Apigee in the News

Thursday, December 31, 2015

The Apigee survey also found more than two in five adult smartphone owners expect to spend more online this year. More than a third of adult smartphone owners report that they are healthier thanks to their smartphone and apps, according to a survey of 1,000 Americans 18 or older from Apigee.

Wednesday, December 16, 2015

Expectations that smartphones and apps will change how people manage their health have risen to 69%, according to recent results of Apigee Institute’s 2015 Digital Impact Survey. Since Apigee’s first Digital Impact Survey in 2013, more than 42 million additional Americans now report that smartphones and apps have changed the way they manage their health and wellness, representing a 70 percent increase in adoption.

Wednesday, November 25, 2015

What are the common trends that unite successful technology leaders? A new podcast series from Apigee offers tips on how companies can best go about their digital transformation strategies. The below piece, written by Greg Brail, Chief Architect, Apigee, provides 5 top tips from the likes of Erez Yarkoni, CIO at Telstra, and Aneesh Chopra, who was the first CTO of the United States of America.

Thursday, November 19, 2015

Following the “I love API” conference in San Jose, InfoQ had a chance to speak with Ed Anuff and Marsh Gardiner from Apigee. After an IPO in April that created increased awareness for both Apigee and the API industry in general, the company is now moving API technologies into new areas by understanding how applications are developed and how people use APIs.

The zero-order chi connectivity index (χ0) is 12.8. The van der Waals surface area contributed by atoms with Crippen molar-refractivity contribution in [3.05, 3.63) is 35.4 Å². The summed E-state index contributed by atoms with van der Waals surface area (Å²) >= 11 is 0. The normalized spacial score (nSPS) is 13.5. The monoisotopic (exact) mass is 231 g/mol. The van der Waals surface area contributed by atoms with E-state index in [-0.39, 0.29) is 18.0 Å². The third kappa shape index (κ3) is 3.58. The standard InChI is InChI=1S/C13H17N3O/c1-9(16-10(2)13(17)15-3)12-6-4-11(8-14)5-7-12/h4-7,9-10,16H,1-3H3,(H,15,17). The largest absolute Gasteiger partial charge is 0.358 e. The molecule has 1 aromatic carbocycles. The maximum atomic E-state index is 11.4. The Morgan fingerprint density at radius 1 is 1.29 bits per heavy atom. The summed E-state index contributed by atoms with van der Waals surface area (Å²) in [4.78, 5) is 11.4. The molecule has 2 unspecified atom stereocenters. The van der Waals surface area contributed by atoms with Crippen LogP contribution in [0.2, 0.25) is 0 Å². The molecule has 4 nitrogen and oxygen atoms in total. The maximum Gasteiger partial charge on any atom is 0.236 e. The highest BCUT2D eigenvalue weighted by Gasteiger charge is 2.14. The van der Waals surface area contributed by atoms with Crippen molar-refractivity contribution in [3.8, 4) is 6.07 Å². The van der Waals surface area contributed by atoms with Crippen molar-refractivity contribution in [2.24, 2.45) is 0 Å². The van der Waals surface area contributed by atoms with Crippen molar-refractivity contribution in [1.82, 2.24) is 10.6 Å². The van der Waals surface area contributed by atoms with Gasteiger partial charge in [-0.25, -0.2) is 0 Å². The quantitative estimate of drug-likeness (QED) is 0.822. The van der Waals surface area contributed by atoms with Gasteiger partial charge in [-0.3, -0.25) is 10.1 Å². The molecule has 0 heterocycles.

Tuesday, November 17, 2015

A quite recent buzz-phrase added to the IT lexicon is “The API Economy”. Cheerleaders of digitally-led change hail it as the real-time exchange of data via application programming interfaces to fuel insight, transactions and communications. Love it or loathe it as a term, there’s no disputing that it’s changing business and Chet Kapoor, CEO of Apigee (see what they did there?) is at the heart of the action.

Tuesday, November 17, 2015

We've long heard about how technology can be applied to traditional industries in order to make them better, faster, cheaper, more efficient or some other stated benefit. All too often, however, technology is applied to seemingly less important opportunities and those same traditional industries are left in their existing mire. So it is always cool to hear of an initiative which takes some cutting edgy technology approaches and repurposes the for more egalitarian means. A case in point is aWhere.

Monday, November 16, 2015

Amid the looming sustainability challenges of our time is how the world will feed 2.5 billion more people in a few decades — even as rising sea levels and warmer temperatures take away some arable land. One answer is bringing Big Data to the rescue. 

Tuesday, November 10, 2015
In competition, speed dominates. The mantra that you win by “providing the most value at the least cost” isn’t complete until you add “in the least amount of time.” This can be easy to forget this during periods in which companies jockey for a slight edge by tweaking established operating models that are largely similar. But at times disruptive innovation changes the game. Even the best practitioners of the old ways can’t match those who embrace the new.
Tuesday, October 27, 2015

Those of us who cover the world of IT never tire of referring to what has become known as the “Yegge Rant,” a revealing inside look at how Jeff Bezos, CEO of Amazon, played the role of a forcing function. The Yegge Rant includes a leaked communication from Bezos, who demanded that everyone at Amazon implement APIs (Application Programming Interfaces, for the unwashed). APIs started as an obscure way of allowing programmers to access capabilities from other applications. But as the Internet became pervasive, APIs have become a tool for transforming a business and creating powerful new patterns of collaboration and innovation.

Monday, October 19, 2015

Why is it that both short-term and long-term trading strategies can work in the world of investing?  How can it be that some people make money looking at short-term movements and others make a bundle taking the long view? Shouldn’t everybody be taking the same approach?